A 2010 Gallup poll found that belief in magic is widespread throughout sub-Saharan Africa; on average 55 percent of Africans believe in witchcraft.
Though graves are the most common source of bones, organs and limbs, in the past few years albino children and adults in Africa have been attacked and killed for their body parts. The belief and practice of using body parts for magical ritual or benefit is called muti.
Muti hunting was featured in the 2009 South African science-fiction film "District 9," in which the hero's body parts were sought after by a local warlord who believed that the limbs would give him magical powers. Muti murders are particularly brutal, with knives and machetes used to cut and hack off limbs, breasts, and other body parts from their living victims. Many of the albinos were beheaded, their heads carefully collected and preserved as gruesome good luck charms or for use in rituals.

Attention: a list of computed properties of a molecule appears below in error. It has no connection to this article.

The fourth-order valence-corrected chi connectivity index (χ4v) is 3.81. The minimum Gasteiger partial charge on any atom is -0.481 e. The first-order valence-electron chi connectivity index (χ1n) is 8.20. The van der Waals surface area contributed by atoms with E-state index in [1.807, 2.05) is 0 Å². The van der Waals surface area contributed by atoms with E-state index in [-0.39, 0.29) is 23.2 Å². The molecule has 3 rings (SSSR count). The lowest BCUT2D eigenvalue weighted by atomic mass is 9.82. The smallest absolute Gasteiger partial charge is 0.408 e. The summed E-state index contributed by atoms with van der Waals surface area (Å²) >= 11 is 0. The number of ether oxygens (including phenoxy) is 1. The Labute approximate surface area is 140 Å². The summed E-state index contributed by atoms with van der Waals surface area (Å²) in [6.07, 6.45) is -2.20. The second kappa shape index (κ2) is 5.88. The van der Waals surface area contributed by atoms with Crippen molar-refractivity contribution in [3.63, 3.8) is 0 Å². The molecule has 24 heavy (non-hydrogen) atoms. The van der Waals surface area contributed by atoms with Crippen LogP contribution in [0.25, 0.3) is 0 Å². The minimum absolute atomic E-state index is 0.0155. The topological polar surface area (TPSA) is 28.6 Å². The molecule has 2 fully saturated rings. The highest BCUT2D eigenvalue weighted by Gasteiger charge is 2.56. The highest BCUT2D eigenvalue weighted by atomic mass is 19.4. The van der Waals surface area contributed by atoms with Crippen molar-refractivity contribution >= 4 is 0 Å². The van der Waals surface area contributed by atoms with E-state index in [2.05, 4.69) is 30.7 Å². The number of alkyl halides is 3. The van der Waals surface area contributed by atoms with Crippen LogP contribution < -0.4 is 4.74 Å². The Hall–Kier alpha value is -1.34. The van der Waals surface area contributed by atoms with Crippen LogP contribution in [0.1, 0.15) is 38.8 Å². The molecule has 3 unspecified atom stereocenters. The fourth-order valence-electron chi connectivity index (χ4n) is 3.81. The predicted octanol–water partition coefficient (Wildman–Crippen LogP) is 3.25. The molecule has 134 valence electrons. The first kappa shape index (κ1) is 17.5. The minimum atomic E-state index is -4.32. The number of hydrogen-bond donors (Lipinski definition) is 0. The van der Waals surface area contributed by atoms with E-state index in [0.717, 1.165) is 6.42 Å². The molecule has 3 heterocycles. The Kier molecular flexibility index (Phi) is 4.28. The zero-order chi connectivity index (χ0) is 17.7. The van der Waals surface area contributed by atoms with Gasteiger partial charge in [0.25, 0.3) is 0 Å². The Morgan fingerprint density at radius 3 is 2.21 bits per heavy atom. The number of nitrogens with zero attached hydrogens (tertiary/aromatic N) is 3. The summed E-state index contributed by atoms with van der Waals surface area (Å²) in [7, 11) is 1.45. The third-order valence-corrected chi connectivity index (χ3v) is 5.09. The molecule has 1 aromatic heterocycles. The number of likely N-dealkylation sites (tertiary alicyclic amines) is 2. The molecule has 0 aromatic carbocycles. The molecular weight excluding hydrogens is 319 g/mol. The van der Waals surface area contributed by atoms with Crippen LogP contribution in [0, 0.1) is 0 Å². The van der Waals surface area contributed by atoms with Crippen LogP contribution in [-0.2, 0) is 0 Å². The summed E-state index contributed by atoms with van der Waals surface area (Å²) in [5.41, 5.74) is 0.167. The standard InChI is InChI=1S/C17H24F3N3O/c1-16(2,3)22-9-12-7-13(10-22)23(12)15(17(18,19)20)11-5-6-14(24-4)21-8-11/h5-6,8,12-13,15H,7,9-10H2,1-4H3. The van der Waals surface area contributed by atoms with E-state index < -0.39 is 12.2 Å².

Throughout most of history, medical knowledge of anatomy was poor and indirect, partly because of fear and taboos against cutting open corpses. The Renaissance brought an emphasis on practical, real-world knowledge, which necessarily meant examining and cutting up the dead.
In Europe, the rise of early medical centers created a strong demand for dead bodies; a few cadavers were made available by royal decree, usually the bodies of condemned criminals. In the 1700s, in fact, dissection was a punishment for serious crimes.
By 1720, theft from graveyards was common in London, England, and grave robbers (or "resurrection men," as they were known) were making a profit digging up bodies and selling them to anatomists and doctors. Among the most infamous of these criminals were Irish grave robbers and murderers Brendan Burke and William Hare, who committed sixteen murders and sold the bodies to a well-known London anatomist in 1828.
By the 1900s most grave robbing in the West had ceased, though as the incidents in Benin demonstrate the practice lingers where belief in magic is common.